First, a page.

Let’s meet Vhutshilo Netshituni, South Africa’s first black Paediatric Oncologist.
Vhutshilo Netshituni is currently a staff of Pietersburg Hospital in Polokwane. She works at the paediatric oncology unit which specializes in childhood cancer treatment. Such a feat has never been achieved by any black South African.
Other facts there are to know about the trendsetter are as follows:
1. Growing Up
Vhutshilo Netshituni was born in Tshilafene village outside Thohoyandou. Having lost her father at a tender age, her mother Sophy took up the responsibility of raising her and 3 other siblings. Growing up for Vhutshilo had its fair share of a rough patch.
As turbulent as their financial status was at the time, Vhutshilo was certain she wanted to be a doctor. In the course of visiting her cousin who was a medical student, she likewise discovered her affinity to the profession. She never forgets her mother’s tireless efforts in making her dream come true.
“Even though life was different, my mom tried her best. In first year, my mom could only afford to give me registration money and that, for me, was enough. I didn’t know how I was going to survive when I got there. All I wanted was to study medicine”.
2. Found Her Vocation Within A Vocation
Everybody knew she wanted to be a medical doctor but her experiences with children while working as a medical student helped her narrow down the area of her specialization. Thus she made a decision to become a paediatrician. Dr Vhutshilo Netshituni worked briefly at the Polokwane oncology unit before she advanced her qualification as a paediatric oncologist at Stellenbosch University.
According to her, working at the childhood cancer treatment department has influenced her in a very good way.
“What struck me was seeing those kids smiling regardless of what they were going through. That made me brave. It kept me going,” she says.
3. Passionate About Saving Children With Cancer
The Limpopo-based doctor has been described to be utterly passionate at her job. A Facebook user and follower of Sowetan Live, Portia Masango said this:
“She really is good with children, my 5-year-old boy was admitted to polokwane peadiatric oncology ward after being diagnosed with cancer 2 months ago, she did everything she could to help him. Big up”.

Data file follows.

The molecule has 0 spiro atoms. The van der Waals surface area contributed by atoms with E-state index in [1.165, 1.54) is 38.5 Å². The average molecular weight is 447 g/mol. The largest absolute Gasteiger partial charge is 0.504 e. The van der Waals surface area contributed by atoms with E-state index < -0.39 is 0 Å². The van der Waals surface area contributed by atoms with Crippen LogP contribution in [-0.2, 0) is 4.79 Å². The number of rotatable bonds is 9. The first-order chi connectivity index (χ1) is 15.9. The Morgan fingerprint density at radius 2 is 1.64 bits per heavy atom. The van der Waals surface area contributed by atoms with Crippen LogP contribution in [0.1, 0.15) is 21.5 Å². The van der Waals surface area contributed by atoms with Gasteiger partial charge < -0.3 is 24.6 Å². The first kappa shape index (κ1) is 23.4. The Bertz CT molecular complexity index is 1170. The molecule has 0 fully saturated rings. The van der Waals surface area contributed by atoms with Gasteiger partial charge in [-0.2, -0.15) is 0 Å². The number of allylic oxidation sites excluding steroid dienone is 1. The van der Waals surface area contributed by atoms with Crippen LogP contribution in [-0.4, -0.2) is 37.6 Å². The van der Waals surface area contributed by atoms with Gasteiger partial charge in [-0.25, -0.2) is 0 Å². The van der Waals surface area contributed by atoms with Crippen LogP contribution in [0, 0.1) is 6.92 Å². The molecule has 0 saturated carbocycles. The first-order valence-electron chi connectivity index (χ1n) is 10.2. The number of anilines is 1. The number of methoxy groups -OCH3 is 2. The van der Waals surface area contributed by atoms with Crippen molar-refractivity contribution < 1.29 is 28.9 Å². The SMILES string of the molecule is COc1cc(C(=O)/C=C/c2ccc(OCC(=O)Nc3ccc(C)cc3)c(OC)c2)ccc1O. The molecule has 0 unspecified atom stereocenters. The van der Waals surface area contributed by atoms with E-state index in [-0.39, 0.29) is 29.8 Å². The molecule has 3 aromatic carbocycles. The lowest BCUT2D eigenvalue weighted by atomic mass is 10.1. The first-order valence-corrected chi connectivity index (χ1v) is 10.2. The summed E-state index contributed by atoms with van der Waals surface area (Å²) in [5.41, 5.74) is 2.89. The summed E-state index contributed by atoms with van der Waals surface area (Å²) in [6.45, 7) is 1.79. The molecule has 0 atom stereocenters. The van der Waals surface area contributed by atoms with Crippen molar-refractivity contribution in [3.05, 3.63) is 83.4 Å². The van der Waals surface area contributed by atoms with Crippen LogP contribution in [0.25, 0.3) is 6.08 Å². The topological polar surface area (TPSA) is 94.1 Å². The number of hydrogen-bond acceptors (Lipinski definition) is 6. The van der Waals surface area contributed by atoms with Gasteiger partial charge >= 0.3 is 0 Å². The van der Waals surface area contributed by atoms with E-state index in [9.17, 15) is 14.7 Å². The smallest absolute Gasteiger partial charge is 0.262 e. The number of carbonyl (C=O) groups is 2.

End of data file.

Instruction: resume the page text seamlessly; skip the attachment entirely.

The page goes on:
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4. An Inspiration For Women And Black South African Community
For being the first black paediatric oncologist in SA, Dr Vhutshilo Netshituni has become a source of inspiration to women and indeed the black South African community. A few weeks ago, Julius Malema attained another milestone in his educational pursuits; stressing the point that only through education will the black community in SA achieve their economic emancipation. Dr Vhutshilo Netshituni’s break in SA’s medical history has likewise strengthened that point. Attaining the feat not just as a black SA native but as a woman speaks volume for the aspect of women education and empowerment.
According to the South African government in an employment plan presented to a recent G20 summit in Australia, young black women make up 37.5% of unemployed South Africans aged between 15 and 34. During the summit in Brisbane, South Africa listed the low employment rate of women in the country as one of its key challenges.
Dr Vhutshilo Netshituni has become a model and a symbol of hope for black SA women in that regard.
Other South African women are coming into the Pediatric field. Recently, 35-year old Ngoakoana Mahlachana has joined the battle against childhood cancer after becoming the country’s third black person to qualify as a paediatric oncologist.
In March 2017, it was reported that the first medical school since the advent of democracy will be built in Limpopo.
The province’s health MEC, Phophi Ramathuba during her budget speech, said the departments were recruiting specialist doctors to start once the hospital opens. According to her, these doctors include Dr Mangena, the first neurologist in the province, Dr Ntangadzeni Muambadzi, Limpopo’s youngest nuclear medical specialist and Dr Vhutshilo Netshituni, the first black paediatric oncologist in the Republic of South Africa.
This could be another stepping stone for Netshituni to actualize her dream of running awareness campaigns. It can be recalled she said a “big and beautiful oncology building would be a bonus for me.”